Introduction to UNIX: 
Exercise Sheet Five

  1. Use telnet to request a web page from the web server by connecting to port 80, as shown in the notes.
  2. Use ping to find the round-trip delay to
  3. Use traceroute to see the network route taken to (which is in the USA). Can you tell which cities your network traffic passes through?
  4. Use ftp to connect to the FTP site Obtain the latest version of the package units (in the form of a .tar.gz file) from the directory packages/gnu/units. Decompress and unarchive the .tar.gz file. Type configure and then make. Run the executable program that is produced as "./units -f units.dat". What does the program do? If you were the system administrator, what would you have to do to install the package for everyone to use?
  5. Use wget to get a copy of the web page Have a look at the contents of the file. Can you use sed to strip out the HTML tags (text enclosed in < and >) to leave you with just plain text?
  6. Use finger or who to get a list of users on the machine.
  7. Use write to send them a message. To stop people from sending you messages, type "mesg n". To reenable messages, type "mesg y".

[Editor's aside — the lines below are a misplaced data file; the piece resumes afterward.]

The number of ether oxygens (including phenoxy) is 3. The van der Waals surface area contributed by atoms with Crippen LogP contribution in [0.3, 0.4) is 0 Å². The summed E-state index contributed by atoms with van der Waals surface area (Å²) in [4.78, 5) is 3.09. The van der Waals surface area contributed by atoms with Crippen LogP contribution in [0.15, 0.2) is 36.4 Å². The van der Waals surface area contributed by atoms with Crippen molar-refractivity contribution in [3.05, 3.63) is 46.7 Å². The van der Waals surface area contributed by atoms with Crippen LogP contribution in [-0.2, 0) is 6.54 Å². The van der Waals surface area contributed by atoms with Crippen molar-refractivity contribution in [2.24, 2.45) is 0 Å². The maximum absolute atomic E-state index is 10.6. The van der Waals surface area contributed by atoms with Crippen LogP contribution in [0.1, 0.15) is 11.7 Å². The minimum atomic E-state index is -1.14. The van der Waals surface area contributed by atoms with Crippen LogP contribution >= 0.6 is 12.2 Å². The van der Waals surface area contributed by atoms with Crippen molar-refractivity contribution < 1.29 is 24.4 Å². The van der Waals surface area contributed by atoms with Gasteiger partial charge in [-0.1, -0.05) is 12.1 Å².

8. Try use talk to send a message to someone (N.B. this may not work).
  9. List all your processes, using sed to substitute "me" for your username.
  10. Use who, awk, sort and uniq to print out a sorted list of the logins of active users.
  11. Use awk on /etc/passwd to produce a list of users and their login shells.
  12. Write an awk script that prints out all lines in a file except for the first two.
  13. Modify the awk script in the notes so that it doesn't increase the number of players used to calculate the average if the manner of dismissal is "not-out".
  14. Create a file called hello.c containing the simple "hello world" program in the notes. Create an appropriate makefile for compiling it. Run make.
  15. Use man -k to find a suitable utility for viewing postscript files.


© September 2001 William Knottenbelt (